Friday, July 3, 2015

Passing a semitrailer

Whoah.  That's an interesting idea.TV on back of the truck is getting a live feed from a camera at the front so drivers behind can see if it's safe to overtake.  Read details here.  Also possibly really distracting?  I don't know.

semi-trailer-display-video-screen-live-feed-safety-truck-samsung-1

Thursday, July 2, 2015

A kind heart

We are often told that hippos kill more people every year in Africa than any other animal.  Here's proof they have a softer side too.


Wednesday, July 1, 2015

What freaks me out about social media

This article by David Murray sums up one of my keenest fears when it comes to the online world: the rapidity with which a stupid remark can become a life-altering mistake. Nobel prize-winning scientist Sir Timothy Hunt said something about 'girls' in laboratories at a conference. Social media went wild. As a result, he was forced to resign his position at University College London, the Royal Society and a number of other roles of distinction.  In short, one little quip ended his career.

There seems to be no moderation to the online world.  It's AWESOME or it's UNFORGIVABLE.  Nothing in between.

Monday, June 29, 2015

An old preacher preaches




My dad took the service at my church yesterday.  He's in his 70s now and it was back in his 50s when I last sat regularly under his preaching. There are some changes. He preaches more slowly now, with longer pauses, a habit I suspect comes from 15 years of lecturing to men and women for whom English is a second or third language. It was good to hear him again.

And as I sat there, I did what I always did - measured his words, analysed whether that introduction was too long, did that analogy really work, predicted what he might say next, how he could have said that last sentence better. It's a habit formed by a thousand childhood Sunday post-church recaps over lunch.

And in the middle of that, I took stock. I am middle-aged. Dad is in his 70s. My children sit beside me on the pew.  And still, he preaches on.

No one else in that church, save my mother beside me, would know the true cost. The anxiety. The weariness. The loneliness. The sleepless nights. The joyless days (at times). The misunderstandings. The hopes. The disappointments.  When a man preaches for over 40 years, there are deep cuts and swollen rivers and pains.

And yet, here we are.

When you see a preacher stand before you, you often forget the back-story.  The unlikeliness of it all. The child of an alcoholic father.  Or the man who lived a very different life before he was rescued by the one he serves. Or the proud and stubborn farmer. Or maybe the brilliant executive who turns his back on it all.  Or the bloke who never finished high school and gave his first sermon shaking his whole way through it.

That man who delivers the Bible message has no superhero cloak. He's no braver.  No stronger. No more able.  A preacher preaching in his old age is a symbol of faithfulness.  Not his faithfulness.  He is weak through and through. He is instead a trophy of Christ's faithfulness to the weak, the sick and the undeserving.  He's there not because he's better.  He's there because Christ held him there and in return he clung to Christ.

God is faithful. He is able. That's what the presence of an old preacher says.

So as your preacher preaches, whether young or old, and you measure up the man and his words - 'he's very brash/too reformed/not reformed enough/too simple/too complicate/hard to communicate with/very lazy/too busy/doesn't-agree-with-me-about-the-proper-location-for-the-new-pie-warmer-in-the-church-kitchen' - there is a sense in which he is an oxen yoked to the plough.  He strains and plods, in obedience to the Lord. Pray for him (especially on Mondays which are awful), and for his family that share the struggle, and ask that God surround him with strength and faithfulness and endurance.  Pray that, if God wills, he may stay long enough in harness to be an old preacher preaching.  That he still preaches on. It is a wonderful tribute to mercy and grace.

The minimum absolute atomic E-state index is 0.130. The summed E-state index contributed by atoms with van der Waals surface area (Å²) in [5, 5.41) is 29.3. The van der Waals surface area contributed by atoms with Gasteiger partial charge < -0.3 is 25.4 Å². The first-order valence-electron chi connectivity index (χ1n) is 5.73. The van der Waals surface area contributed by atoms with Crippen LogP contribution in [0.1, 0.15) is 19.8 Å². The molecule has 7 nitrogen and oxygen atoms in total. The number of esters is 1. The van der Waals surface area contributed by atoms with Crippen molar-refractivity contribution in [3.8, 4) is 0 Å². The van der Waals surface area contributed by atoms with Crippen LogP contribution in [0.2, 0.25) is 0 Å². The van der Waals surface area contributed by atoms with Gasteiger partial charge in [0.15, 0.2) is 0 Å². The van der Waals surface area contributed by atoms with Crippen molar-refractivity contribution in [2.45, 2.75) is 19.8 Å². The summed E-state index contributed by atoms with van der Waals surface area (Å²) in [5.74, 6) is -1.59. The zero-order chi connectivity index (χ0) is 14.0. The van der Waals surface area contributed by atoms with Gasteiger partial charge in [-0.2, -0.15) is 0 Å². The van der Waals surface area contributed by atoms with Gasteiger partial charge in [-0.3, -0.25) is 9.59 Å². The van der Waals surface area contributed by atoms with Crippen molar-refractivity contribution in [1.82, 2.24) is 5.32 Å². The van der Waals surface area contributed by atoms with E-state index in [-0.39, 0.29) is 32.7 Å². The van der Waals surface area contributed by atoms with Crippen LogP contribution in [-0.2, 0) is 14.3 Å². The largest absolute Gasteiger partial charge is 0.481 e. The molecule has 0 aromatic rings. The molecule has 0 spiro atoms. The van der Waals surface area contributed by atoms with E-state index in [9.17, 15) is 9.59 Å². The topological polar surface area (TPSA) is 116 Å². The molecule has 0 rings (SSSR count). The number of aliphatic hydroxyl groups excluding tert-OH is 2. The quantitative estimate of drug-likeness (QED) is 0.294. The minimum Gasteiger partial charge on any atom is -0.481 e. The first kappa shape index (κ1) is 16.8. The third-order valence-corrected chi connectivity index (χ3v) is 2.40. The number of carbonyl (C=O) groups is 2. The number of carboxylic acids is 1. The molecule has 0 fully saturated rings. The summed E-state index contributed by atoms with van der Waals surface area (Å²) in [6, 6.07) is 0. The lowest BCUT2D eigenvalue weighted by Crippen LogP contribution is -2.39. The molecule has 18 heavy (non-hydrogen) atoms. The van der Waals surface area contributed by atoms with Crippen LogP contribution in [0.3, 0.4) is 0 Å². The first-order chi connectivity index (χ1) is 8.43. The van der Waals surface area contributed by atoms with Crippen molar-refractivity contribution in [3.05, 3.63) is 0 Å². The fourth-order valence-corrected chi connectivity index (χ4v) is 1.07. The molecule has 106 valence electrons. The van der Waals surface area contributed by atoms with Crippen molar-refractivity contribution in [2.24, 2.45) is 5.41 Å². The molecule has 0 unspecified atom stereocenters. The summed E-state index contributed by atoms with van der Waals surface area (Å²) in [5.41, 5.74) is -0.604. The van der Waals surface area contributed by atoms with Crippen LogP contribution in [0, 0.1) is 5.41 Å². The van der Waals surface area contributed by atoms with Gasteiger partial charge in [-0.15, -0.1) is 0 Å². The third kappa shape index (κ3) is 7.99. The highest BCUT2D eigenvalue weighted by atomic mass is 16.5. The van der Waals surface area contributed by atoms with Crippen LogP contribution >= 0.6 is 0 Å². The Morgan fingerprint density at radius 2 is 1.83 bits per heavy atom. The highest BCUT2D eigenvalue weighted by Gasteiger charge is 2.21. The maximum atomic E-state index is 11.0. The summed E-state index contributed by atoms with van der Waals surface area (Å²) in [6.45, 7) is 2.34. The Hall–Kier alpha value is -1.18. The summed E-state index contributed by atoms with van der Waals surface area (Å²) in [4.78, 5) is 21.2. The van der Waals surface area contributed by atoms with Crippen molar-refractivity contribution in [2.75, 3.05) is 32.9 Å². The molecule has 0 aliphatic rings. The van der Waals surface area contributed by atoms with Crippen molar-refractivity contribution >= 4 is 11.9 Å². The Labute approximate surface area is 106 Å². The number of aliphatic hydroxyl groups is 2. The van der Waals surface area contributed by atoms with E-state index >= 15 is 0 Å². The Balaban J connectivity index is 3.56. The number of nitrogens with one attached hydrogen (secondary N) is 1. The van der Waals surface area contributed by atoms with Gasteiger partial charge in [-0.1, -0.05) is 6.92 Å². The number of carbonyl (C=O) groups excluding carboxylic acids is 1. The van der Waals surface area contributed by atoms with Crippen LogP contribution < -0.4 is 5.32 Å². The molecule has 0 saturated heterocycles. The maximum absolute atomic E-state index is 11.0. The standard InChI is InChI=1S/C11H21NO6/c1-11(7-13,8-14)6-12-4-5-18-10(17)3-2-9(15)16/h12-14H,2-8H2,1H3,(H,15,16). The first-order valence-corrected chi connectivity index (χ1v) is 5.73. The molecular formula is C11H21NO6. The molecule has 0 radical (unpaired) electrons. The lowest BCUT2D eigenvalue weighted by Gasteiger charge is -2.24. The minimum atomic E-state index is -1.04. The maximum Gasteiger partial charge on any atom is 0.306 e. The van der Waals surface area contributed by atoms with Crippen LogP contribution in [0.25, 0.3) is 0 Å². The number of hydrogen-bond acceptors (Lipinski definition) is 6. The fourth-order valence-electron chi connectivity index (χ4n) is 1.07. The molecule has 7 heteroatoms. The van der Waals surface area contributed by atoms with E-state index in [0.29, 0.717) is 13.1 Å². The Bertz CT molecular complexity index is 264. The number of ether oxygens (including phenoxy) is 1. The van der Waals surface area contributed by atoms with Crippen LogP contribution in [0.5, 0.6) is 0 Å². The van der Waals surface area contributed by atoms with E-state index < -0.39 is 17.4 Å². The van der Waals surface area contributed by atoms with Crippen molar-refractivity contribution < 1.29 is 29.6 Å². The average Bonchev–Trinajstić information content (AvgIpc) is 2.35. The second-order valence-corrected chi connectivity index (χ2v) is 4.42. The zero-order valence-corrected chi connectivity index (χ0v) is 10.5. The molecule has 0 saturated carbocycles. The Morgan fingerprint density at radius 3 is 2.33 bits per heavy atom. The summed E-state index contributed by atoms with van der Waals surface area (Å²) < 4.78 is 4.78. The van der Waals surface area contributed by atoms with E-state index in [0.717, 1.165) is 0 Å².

And, if you know my dad, please don't tell him I called him old.  I'd be in heaps of trouble.

The melodic strain



I have mentioned before my love of recorder early in the morning. Imagine my delight upon discovering the second of my offspring is now also the proud owner of one of these heavenly instruments. The junior music teacher has sent them all home to practise over the holidays. I put on some music to do the dishes this morning and my two darlings appeared by my side trying to see if they can play along by guessing randomly the notes and fingering.

Have mercy.

And if you think the above is just such a *sweet* example of childhood whimsy, please contact me urgently about numerous babysitting opportunities that could be yours!

Saturday, June 27, 2015

Conference call

One not-so-good innovation in my husband's work-life the past year has been the weekly (and sometimes more than weekly!) international phone conference.  The kids are in bed.  The night is winding down.  And then, suddenly, it's time for the international phone conference - a "time" which is never quite right for anyone anywhere in the world but is not as bad as it could be for most.

I observe these calls from a distance, tip-toeing around the place and trying not to set off noisy appliances.  Usually, I only hear one side of the conversation because most times my husband wears a head-set.  Anyway, if you (or someone you love) has the joy of phone conferencing in their lives, then this is for you.